Call queues 102 are established in communication with the call distributor 98 by configuring a list of categories which define the services offered by the site, such as consumer loans or technical support. Using CQP 102, the consumer may access a list of available categories for conferencing sessions. In addition, agents may be assigned to service particular categories or groups of categories. A priority scheme is also implemented which enables codes to be assigned and transmitted to clients. These priority codes can be used by clients to route their calls based on the semantics of the code. For instance, a priority code when used, could direct the call distributor 98 to always route a call to a specific agent, or a priority code could direct the call distributor 98 to place a call in a particular ordinal position in the requested queue.
On the administrative side, CQP can be used to monitor or configure the control distributor 98. In one embodiment, the control distributer 98 may translate audio speech from the consumer and communicate with consumers in the web using hyper text transport protocol (http).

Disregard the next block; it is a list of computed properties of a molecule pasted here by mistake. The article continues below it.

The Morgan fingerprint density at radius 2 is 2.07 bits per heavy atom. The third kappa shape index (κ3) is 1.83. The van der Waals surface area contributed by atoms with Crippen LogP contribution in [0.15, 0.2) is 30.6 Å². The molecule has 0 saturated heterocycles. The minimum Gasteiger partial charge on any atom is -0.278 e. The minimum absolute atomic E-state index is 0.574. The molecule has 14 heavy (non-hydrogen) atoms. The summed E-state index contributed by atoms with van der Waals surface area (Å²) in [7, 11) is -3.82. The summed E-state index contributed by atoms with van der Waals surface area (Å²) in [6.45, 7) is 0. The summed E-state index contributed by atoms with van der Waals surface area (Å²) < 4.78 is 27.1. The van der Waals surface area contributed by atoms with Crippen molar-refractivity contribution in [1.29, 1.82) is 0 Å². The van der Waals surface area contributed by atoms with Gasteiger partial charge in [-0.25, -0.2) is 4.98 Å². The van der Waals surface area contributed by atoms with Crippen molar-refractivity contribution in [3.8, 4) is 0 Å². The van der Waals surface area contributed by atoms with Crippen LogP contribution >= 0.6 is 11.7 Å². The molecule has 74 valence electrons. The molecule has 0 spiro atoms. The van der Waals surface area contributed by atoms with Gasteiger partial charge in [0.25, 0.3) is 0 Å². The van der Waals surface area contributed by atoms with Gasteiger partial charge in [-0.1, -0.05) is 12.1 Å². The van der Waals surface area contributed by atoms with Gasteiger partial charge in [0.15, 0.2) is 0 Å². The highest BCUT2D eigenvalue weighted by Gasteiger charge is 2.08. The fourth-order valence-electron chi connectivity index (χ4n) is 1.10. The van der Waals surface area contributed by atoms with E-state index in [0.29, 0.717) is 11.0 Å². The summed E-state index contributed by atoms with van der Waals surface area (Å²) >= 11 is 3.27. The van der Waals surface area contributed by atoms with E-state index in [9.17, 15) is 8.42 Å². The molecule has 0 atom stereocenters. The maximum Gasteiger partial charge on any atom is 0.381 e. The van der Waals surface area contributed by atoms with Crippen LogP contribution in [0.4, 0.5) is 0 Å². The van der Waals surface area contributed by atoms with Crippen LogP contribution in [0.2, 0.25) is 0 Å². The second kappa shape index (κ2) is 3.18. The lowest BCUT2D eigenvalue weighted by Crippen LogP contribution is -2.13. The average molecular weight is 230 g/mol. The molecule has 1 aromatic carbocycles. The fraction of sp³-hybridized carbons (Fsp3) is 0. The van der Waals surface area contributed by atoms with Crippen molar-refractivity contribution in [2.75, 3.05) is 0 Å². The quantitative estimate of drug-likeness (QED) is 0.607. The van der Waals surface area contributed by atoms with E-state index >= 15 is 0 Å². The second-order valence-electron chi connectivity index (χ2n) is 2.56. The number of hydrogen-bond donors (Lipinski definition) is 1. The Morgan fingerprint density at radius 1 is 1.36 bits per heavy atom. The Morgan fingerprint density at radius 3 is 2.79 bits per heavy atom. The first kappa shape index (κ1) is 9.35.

It is contemplated that the control distributor may be incorporated into a web site and provide real time interactive video communication using the embodiments described herein between consumers having video conferencing devices and service providers having video conferencing devices.
It is to be appreciated that the method and memory circuit of the present invention have been described in particular detail with respect to preferred processes and structures. The present invention, however, is not intended to be limited to these preferred embodiments. One skilled in the art will readily recognize that the actual method and system may be adjusted to accommodate particular conditions.
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|U.S. Classification||348/14.08, 348/14.12|
|International Classification||H04M3/523, H04M3/56, H04M3/51|
|Cooperative Classification||H04M3/523, H04M3/5166, H04M3/5232, H04M3/567|
|Aug 24, 1999||AS||Assignment|
Owner name: VIRTUAL SHOPPING, INC. DBA ZIBEX, MINNESOTA
Free format text: ASSIGNMENT OF ASSIGNORS INTEREST;ASSIGNORS:UITERWYK, ROBERT E.;GREENWAY, STEPHEN B.;REEL/FRAME:010202/0186
Effective date: 19990811
|Oct 18, 2004||FPAY||Fee payment|
Year of fee payment: 4
|Oct 27, 2008||REMI||Maintenance fee reminder mailed|
|Apr 17, 2009||LAPS||Lapse for failure to pay maintenance fees|
|Jun 9, 2009||FP||Expired due to failure to pay maintenance fee|
Effective date: 20090417